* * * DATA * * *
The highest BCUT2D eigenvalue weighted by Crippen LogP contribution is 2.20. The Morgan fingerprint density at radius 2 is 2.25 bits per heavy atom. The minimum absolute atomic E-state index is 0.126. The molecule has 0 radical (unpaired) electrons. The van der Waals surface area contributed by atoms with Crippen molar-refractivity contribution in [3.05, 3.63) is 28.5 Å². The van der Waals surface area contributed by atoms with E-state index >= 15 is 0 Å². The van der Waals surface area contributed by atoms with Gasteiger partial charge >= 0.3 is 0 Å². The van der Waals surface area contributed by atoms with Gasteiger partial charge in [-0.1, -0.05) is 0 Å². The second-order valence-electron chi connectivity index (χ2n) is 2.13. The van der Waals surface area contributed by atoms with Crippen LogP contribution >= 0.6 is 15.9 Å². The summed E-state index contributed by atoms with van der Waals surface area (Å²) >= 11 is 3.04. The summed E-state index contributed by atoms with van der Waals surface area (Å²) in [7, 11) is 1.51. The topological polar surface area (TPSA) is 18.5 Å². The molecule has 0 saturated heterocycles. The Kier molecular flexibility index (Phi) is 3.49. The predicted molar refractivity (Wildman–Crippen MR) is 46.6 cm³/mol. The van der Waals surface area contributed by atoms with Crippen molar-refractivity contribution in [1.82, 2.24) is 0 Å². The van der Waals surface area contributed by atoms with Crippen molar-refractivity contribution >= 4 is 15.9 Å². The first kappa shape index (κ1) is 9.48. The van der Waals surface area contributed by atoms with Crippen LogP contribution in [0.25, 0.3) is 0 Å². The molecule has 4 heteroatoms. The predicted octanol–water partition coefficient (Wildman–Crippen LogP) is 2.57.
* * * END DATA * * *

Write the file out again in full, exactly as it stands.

The highest BCUT2D eigenvalue weighted by Crippen LogP contribution is 2.20. The Morgan fingerprint density at radius 2 is 2.25 bits per heavy atom. The minimum absolute atomic E-state index is 0.126. The molecule has 0 radical (unpaired) electrons. The van der Waals surface area contributed by atoms with Crippen molar-refractivity contribution in [3.05, 3.63) is 28.5 Å². The van der Waals surface area contributed by atoms with E-state index >= 15 is 0 Å². The van der Waals surface area contributed by atoms with Gasteiger partial charge >= 0.3 is 0 Å². The van der Waals surface area contributed by atoms with Gasteiger partial charge in [-0.1, -0.05) is 0 Å². The second-order valence-electron chi connectivity index (χ2n) is 2.13. The van der Waals surface area contributed by atoms with Crippen LogP contribution >= 0.6 is 15.9 Å². The summed E-state index contributed by atoms with van der Waals surface area (Å²) >= 11 is 3.04. The summed E-state index contributed by atoms with van der Waals surface area (Å²) in [7, 11) is 1.51. The topological polar surface area (TPSA) is 18.5 Å². The molecule has 0 saturated heterocycles. The Kier molecular flexibility index (Phi) is 3.49. The predicted molar refractivity (Wildman–Crippen MR) is 46.6 cm³/mol. The van der Waals surface area contributed by atoms with Crippen molar-refractivity contribution in [1.82, 2.24) is 0 Å². The van der Waals surface area contributed by atoms with Crippen molar-refractivity contribution >= 4 is 15.9 Å². The first kappa shape index (κ1) is 9.48. The van der Waals surface area contributed by atoms with Crippen LogP contribution in [0.25, 0.3) is 0 Å². The molecule has 4 heteroatoms. The predicted octanol–water partition coefficient (Wildman–Crippen LogP) is 2.57.